EMU and Cooley Law School create joint degree programs

 By Jo Mathis

 Legal News
Job candidates in a tough market need every advantage they can get.
Now students at Eastern Michigan University and Thomas M. Cooley Law School can transfer master’s degree credits from one of four Eastern programs to Cooley’s Juris Doctor degree program, or transfer credits from the J.D. degree to a specific master’s degree program at Eastern.
The four new partnerships are:
• J.D./master’s degree in human resource and organizational development (MSHROD).
• J.D./master’s degree in educational leadership (MA EdLd).
• J.D./master’s degree in health administration (MHA).
• J.D./master’s degree in business administration (MBA).
The agreement between the two neighboring institutions saves students both time and money by transferring credits between the two institutions.
 “These dual degree programs are great for the very goal directed student with cross-discipline interests as they save the student time and money,” explained Joan Vestrand, dean of Cooley’s Ann Arbor campus. “The student can start either program first with some of the credits getting shared - counting toward both degrees ... The programs expand the possibilities for students while helping to reduce overall education costs and for those who are looking for multiple degrees, that's a good thing.”
EMU President Susan Martin and Cooley Law School President Don LeDuc signed the joint program agreements on Oct. 4.
“This is a terrific opportunity for our students to have credits count for both degrees, advance their knowledge, and have us collaborate as we see institutions doing across the country,” said Martin.
LeDuc emphasized the advantages to each institution, and the ability to do things neither could do separately.
“You obviously can’t do a law degree, and we obviously can’t do a master’s program on our own,” LeDuc told the EMU and Cooley officials in the room.  “So this is a good way to maximize the value of both institutions.”
He said the agreement is a boon to students who are willing to devote themselves to the amount of work involved in earning two degrees, as well as to both faculties who’ll now have the chance to collaborate on projects and common tasks.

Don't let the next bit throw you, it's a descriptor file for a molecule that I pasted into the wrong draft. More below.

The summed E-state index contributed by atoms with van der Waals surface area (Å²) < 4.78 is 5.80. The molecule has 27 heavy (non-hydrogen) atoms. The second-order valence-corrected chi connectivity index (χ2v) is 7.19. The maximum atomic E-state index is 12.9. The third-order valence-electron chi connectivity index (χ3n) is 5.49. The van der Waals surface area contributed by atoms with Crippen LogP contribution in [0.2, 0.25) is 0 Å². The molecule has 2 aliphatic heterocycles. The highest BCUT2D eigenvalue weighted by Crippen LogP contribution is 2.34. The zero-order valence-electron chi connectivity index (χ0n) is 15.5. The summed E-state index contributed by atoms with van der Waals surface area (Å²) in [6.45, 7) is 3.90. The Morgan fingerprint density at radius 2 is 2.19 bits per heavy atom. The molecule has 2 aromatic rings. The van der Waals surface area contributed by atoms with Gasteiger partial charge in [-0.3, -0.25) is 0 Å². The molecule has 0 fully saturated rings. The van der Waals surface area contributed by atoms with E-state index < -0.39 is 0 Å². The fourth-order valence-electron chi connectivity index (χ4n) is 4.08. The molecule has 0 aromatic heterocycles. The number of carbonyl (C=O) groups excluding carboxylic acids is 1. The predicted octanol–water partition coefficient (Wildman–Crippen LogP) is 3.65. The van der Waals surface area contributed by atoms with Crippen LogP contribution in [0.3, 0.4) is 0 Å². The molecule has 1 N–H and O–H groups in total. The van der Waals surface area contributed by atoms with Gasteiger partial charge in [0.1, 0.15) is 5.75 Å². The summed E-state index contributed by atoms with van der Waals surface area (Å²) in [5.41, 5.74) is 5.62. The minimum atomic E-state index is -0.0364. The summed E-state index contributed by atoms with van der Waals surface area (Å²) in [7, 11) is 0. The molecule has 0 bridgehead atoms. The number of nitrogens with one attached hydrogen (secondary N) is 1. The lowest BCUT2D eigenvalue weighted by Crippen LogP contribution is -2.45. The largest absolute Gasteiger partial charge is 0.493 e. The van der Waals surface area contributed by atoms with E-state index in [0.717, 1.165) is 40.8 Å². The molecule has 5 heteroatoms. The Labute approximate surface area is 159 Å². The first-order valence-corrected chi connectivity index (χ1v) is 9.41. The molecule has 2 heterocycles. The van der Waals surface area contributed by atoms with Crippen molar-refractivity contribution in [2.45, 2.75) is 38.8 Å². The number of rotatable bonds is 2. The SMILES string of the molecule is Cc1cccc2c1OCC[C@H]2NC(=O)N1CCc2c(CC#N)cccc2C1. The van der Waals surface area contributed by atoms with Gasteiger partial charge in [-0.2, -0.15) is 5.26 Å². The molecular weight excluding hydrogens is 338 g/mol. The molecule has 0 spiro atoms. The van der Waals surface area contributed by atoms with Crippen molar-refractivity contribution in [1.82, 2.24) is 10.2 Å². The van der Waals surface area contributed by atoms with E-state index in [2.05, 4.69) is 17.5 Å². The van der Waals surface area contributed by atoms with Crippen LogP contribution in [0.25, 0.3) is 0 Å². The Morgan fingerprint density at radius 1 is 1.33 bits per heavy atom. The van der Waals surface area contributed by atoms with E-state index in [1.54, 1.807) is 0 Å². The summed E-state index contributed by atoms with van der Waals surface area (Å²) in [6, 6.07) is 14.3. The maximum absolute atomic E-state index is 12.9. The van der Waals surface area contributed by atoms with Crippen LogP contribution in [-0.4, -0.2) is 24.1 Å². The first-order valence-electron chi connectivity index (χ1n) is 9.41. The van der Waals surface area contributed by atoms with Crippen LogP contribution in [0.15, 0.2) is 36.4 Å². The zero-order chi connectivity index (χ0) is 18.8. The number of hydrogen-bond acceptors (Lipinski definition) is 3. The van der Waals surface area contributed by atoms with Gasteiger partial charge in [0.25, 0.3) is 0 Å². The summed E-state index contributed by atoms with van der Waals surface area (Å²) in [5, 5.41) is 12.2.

Fraya Wagner-Marsh, who heads the management department of EMU’s College of Business, said she’s seen more and more attorneys attending national human resource conferences and events to learn about benefits, staffing, compensation, etc. She said she’s excited about the formal arrangement that recognizes the connection between the two disciplines.
Noting the current emphasis on health care, Colleen Croxall, director of Health Services at EMU, said she expects that Cooley students will be attracted to the J.D./master’s degree in health administration.
“It just seems to make sense,” Croxall said. “It’s a good fit.”
 “We’re very excited about this partnership,” said Michelle Henry, director of academic services at EMU’s College of Business. “Over the years, we’ve had many students approach us and ask about a joint degree between law and business. It’s a natural marriage.”
Students who are interested in participating in these joint degree programs must be admitted into Cooley’s J.D. program and be admitted separately into Eastern’s master’s program.  Students will then complete each program within six years of the start date, and graduate from each institution. Students do not have to graduate at the same time for both programs.
Both Cooley and EMU will offer their degrees independently, but eligible students will be able to incorporate course work from the other institution’s program. 
Cooley also has degree partnership programs with Davenport University, Oakland University, Olivet College, and Western Michigan University. 


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